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Play a Horror Movie Slasher in Your 5e Campaign

Play a Horror Movie Slasher in Your 5e Campaign

As a long time fan of horror movies, especially the slasher sub-genre, I’ve often toyed with incorporating aspects of those iconic villains into my games. Of course the easy answer here is to borrow some of those dark and ominous powers for the villains of the campaign, but a much more challenging choice is to create a horror/slasher hero. So that’s just what I set out to do.

A STUDY IN SLASHERS

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First I should mention that much of my homework for this character subclass came from watching movies like Behind the Mask: The Rise of Leslie Vernon and comics like Hack/Slash. Both of these works deconstruct the slasher genre in helpful ways. The Scream franchise is also good fodder, as are parody movies such as Tucker & Dale Vs. Evil. Of course, you can’t build a slasher without watching a few of the Friday the 13th, Halloween, and Nightmare on Elm Street movies. It’s been a busy October.

Now which class would I modify? Martial classes (like Fighter or Ranger) felt like they would end up too powerful and some magic classes like Warlock were too complex to modify safely. The Warlock’s “Great Old One” patron is pretty horrific as it is. Oddly, the Sorcerer became the class to work with. One of the most attractive aspects was that it had its own built in currency with the “sorcery point” system which really ended up sealing the deal.

CRAFTING A MONSTER

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I decided to focus on three mechanics to make the slasher play something like the movie characters. First, I would build in rules for an iconic weapon, so Jason’s machete or Freddie’s claws were burned right into the rules.

Second, I would focus on working with Hunter’s Mark, a spell that adds damage to attacks, making a slasher more deadly. This also allowed for the relentless tracking abilities that so typify the Jasons or Michael Myers of the world. I ended up leaning into this mechanic a lot, making the target of the Hunter’s Mark the focus of many of the class’s powers.

Third, I would build many of the powers around the expenditure of sorcery points. This made for a very useful dynamic. Players could focus on the “slasher powers” which would largely be melee based… or they could save the sorcery points to fuel spells in the traditional sense. This made some of the power of the slasher mechanics easier to justify, as the player would be trading out a lot of their utility. Even with the ability to burn spells to gain more points, that’s a significant sacrifice to make.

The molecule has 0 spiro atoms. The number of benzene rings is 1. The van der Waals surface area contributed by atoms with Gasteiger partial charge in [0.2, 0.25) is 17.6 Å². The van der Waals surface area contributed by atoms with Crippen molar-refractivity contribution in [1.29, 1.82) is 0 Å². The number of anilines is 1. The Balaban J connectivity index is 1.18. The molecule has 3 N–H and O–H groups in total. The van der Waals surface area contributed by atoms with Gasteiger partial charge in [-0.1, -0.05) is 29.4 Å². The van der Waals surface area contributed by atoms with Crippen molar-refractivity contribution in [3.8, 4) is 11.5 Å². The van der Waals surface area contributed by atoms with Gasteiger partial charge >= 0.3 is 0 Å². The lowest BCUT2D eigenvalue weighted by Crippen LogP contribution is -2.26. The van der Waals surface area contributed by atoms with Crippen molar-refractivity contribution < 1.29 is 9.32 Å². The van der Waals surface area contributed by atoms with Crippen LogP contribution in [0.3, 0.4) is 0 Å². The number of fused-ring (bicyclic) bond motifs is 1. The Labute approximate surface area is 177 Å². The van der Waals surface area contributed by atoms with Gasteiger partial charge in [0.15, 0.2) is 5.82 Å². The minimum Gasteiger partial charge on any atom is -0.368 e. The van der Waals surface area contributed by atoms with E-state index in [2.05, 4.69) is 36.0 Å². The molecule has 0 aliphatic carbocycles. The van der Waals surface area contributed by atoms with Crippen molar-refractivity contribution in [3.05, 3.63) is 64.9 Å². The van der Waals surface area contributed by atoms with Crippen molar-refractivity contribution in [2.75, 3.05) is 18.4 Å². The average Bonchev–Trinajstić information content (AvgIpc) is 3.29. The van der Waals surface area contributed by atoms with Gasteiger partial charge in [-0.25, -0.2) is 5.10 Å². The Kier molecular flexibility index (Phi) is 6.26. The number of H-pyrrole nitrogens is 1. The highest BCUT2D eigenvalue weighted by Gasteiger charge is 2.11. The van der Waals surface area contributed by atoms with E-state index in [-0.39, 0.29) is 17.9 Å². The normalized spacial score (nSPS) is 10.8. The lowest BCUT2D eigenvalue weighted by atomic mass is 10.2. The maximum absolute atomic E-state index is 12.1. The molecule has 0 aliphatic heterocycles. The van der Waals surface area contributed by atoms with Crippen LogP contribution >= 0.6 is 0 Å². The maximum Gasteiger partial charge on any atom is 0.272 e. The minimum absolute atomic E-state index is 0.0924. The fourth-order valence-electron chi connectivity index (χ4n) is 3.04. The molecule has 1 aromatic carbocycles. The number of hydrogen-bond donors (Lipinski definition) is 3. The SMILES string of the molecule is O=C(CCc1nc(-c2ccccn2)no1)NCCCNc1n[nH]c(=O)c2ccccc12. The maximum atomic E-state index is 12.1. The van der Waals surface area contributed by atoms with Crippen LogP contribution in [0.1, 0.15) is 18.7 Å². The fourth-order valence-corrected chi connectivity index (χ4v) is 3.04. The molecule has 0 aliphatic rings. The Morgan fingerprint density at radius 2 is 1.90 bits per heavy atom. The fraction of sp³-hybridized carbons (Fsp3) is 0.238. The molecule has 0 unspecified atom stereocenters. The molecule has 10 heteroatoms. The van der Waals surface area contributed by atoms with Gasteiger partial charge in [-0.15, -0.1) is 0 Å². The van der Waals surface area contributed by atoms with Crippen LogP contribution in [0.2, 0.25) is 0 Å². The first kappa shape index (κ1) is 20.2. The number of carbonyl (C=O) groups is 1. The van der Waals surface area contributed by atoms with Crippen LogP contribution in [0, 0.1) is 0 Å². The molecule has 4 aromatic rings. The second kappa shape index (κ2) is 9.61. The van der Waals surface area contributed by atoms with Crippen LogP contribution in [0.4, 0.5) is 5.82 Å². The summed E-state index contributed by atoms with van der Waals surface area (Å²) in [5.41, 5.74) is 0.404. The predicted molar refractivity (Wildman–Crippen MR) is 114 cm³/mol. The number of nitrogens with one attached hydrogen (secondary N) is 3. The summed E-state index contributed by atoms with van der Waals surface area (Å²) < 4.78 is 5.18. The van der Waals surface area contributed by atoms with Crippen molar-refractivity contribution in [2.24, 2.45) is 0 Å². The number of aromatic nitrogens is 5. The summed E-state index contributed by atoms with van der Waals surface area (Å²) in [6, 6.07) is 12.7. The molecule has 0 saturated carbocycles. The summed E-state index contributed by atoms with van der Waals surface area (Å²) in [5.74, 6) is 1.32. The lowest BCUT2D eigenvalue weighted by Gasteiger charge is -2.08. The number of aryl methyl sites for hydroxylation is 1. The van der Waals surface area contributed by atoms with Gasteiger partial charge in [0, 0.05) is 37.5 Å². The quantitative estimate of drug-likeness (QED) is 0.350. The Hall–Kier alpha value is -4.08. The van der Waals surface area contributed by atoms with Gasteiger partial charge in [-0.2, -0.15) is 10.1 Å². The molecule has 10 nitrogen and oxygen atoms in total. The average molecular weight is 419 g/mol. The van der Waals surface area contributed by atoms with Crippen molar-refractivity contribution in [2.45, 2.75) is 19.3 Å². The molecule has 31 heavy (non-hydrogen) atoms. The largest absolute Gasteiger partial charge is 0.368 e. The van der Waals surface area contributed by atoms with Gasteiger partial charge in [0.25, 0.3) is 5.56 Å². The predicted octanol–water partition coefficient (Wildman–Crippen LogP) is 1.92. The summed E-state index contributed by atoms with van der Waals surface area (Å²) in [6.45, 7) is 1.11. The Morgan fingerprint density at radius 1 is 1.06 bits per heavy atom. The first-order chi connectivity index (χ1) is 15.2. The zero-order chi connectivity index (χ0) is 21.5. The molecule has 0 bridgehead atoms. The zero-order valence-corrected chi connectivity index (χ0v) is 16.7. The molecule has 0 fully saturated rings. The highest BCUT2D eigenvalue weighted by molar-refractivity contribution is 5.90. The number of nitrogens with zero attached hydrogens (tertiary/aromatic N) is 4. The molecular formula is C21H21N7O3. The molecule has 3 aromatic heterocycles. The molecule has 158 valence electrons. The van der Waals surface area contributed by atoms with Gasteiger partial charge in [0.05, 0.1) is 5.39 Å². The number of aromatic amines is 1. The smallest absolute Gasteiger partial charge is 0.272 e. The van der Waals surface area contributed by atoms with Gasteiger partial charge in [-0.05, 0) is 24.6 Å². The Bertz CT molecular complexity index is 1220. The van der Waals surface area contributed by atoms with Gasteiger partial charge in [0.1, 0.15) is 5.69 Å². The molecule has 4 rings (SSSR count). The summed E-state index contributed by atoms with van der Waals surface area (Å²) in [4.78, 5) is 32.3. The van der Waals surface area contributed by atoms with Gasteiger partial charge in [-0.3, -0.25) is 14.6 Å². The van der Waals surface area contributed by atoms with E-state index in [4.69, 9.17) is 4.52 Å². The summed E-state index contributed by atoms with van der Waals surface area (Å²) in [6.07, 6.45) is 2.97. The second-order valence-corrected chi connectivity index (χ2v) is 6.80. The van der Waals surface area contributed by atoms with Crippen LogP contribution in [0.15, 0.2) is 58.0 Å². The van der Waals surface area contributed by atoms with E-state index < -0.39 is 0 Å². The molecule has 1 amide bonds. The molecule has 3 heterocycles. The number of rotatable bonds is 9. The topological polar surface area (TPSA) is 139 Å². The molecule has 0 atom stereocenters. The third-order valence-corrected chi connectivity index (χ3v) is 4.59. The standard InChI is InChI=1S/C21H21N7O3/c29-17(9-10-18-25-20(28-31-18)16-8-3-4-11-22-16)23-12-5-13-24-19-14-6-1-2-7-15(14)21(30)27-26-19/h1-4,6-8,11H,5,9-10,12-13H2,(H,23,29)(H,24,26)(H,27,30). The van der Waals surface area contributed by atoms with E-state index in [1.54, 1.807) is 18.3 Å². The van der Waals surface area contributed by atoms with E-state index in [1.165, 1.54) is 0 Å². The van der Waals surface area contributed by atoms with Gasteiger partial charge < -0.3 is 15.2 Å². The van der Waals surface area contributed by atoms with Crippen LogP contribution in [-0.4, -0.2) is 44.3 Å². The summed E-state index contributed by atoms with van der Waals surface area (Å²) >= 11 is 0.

BUILD NOTES

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I leaned in pretty heavily on the “Signature Weapon” ability. The Sorcerer doesn’t tend to be a melee class (and still can’t wear much armor), but I wanted to make sure there was some incentive to wade into melee. Adding a liberal use of the Hunter’s Mark at 1st level also supports a pro-combat build. Clearly, most slashers are going to memorize Mage Armor and cast it regularly, but that’s ok. The signature weapon is also an early way to wound non-magical-weapon-resistant monsters, which keeps the Sorcerer uncharacteristically on the front line.

As you’ll see in the class page below, “Unstoppable” continues this trend, both forcing and supporting the Slasher in a melee combat role. “They Always Come Back” is really the money ability with a lot of reasons to hold back some sorcery points. This probably has some potential to be overpowered, but a slasher who’s burning all their resources to keep coming back is going to have little to do when they are actually alive.

“Pervert Gravity” at level 14 symbolizes the move from a novice slasher to your Freddy Krueger type. Having the ability to walk on walls is not necessarily going to win combat, but it adds a lot of spooky factor. I tossed the Thaumaturgy cantrip in here for added flavor. Slamming doors is a gravity power right?

Finally the “Horrific Teleport” is in keeping with a lot of mobility improvements common in late level sorcerers. Plus it lets you finally pull off that move in which Jason is walking slowly behind a fleeing Camp Counselor and suddenly shows up in front of them. It’s a fun power, and by the time you’re level 18, you should be pretty scary.

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I considered making an amended or suggested spell list, but really that’s up to the individual player. Obviously, there are some spells that feel much more “on brand” such as Disguise Self, Fog Cloud, Darkness, Hold Person, and Slow, but that doesn’t mean you can’t have your slasher tossing fireballs. It’s your character to make.

Well I’ve beat around the bush enough, for your Halloween game (and beyond) pleasure, I introduce you to the Slasher subclass:

You can download the full PDF by clicking the right here.

What other movie archetypes do you want to see made into 5e Subclasses? What slasher powers have we missed here? Who’s going to play this character in their home group? 

Special Thanks to all the DMs in LA who offered opinions & assistance on these rules.
Image Credits: Jason Voorhees care of Paramount Pictures | Michael Myers care of Anchor Bay Entertainment | Freddy Krueger care of New Line Entertainment
Jason image for Slasher Class by Matt Olson | Photoshop by Jay Africa & Katers17 

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